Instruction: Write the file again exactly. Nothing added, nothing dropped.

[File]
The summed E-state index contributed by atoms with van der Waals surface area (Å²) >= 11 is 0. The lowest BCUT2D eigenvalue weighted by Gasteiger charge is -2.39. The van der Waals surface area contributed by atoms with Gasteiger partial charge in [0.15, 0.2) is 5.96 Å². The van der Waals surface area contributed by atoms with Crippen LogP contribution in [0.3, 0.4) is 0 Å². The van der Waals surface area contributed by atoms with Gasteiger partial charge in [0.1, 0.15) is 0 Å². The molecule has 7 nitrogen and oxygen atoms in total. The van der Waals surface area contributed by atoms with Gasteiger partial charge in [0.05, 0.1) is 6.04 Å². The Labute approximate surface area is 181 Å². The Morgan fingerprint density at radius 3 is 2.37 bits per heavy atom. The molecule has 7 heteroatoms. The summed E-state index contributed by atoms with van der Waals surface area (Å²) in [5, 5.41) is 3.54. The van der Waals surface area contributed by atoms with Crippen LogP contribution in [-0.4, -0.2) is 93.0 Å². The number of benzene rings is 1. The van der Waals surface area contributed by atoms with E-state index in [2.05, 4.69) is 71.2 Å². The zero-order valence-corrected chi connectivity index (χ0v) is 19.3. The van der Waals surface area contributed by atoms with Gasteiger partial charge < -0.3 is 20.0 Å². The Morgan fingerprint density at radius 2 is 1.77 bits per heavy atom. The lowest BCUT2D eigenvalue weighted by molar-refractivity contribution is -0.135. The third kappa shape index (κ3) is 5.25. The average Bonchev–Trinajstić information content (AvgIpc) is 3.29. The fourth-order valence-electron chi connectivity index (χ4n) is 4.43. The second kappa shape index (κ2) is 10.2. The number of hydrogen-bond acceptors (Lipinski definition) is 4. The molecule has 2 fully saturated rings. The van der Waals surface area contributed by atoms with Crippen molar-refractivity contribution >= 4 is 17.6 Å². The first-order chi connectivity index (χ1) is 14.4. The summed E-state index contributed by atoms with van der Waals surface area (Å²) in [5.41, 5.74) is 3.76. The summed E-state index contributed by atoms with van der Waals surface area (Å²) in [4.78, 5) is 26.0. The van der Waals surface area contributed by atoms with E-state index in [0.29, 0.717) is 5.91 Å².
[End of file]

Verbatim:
The summed E-state index contributed by atoms with van der Waals surface area (Å²) >= 11 is 0. The lowest BCUT2D eigenvalue weighted by Gasteiger charge is -2.39. The van der Waals surface area contributed by atoms with Gasteiger partial charge in [0.15, 0.2) is 5.96 Å². The van der Waals surface area contributed by atoms with Crippen LogP contribution in [0.3, 0.4) is 0 Å². The van der Waals surface area contributed by atoms with Gasteiger partial charge in [0.1, 0.15) is 0 Å². The molecule has 7 nitrogen and oxygen atoms in total. The van der Waals surface area contributed by atoms with Gasteiger partial charge in [0.05, 0.1) is 6.04 Å². The Labute approximate surface area is 181 Å². The Morgan fingerprint density at radius 3 is 2.37 bits per heavy atom. The molecule has 7 heteroatoms. The summed E-state index contributed by atoms with van der Waals surface area (Å²) in [5, 5.41) is 3.54. The van der Waals surface area contributed by atoms with Crippen LogP contribution in [-0.4, -0.2) is 93.0 Å². The number of benzene rings is 1. The van der Waals surface area contributed by atoms with E-state index in [2.05, 4.69) is 71.2 Å². The zero-order valence-corrected chi connectivity index (χ0v) is 19.3. The van der Waals surface area contributed by atoms with Gasteiger partial charge < -0.3 is 20.0 Å². The Morgan fingerprint density at radius 2 is 1.77 bits per heavy atom. The lowest BCUT2D eigenvalue weighted by molar-refractivity contribution is -0.135. The third kappa shape index (κ3) is 5.25. The average Bonchev–Trinajstić information content (AvgIpc) is 3.29. The fourth-order valence-electron chi connectivity index (χ4n) is 4.43. The second kappa shape index (κ2) is 10.2. The number of hydrogen-bond acceptors (Lipinski definition) is 4. The molecule has 2 fully saturated rings. The van der Waals surface area contributed by atoms with Crippen molar-refractivity contribution >= 4 is 17.6 Å². The first-order chi connectivity index (χ1) is 14.4. The summed E-state index contributed by atoms with van der Waals surface area (Å²) in [5.41, 5.74) is 3.76. The summed E-state index contributed by atoms with van der Waals surface area (Å²) in [4.78, 5) is 26.0. The van der Waals surface area contributed by atoms with E-state index in [0.29, 0.717) is 5.91 Å².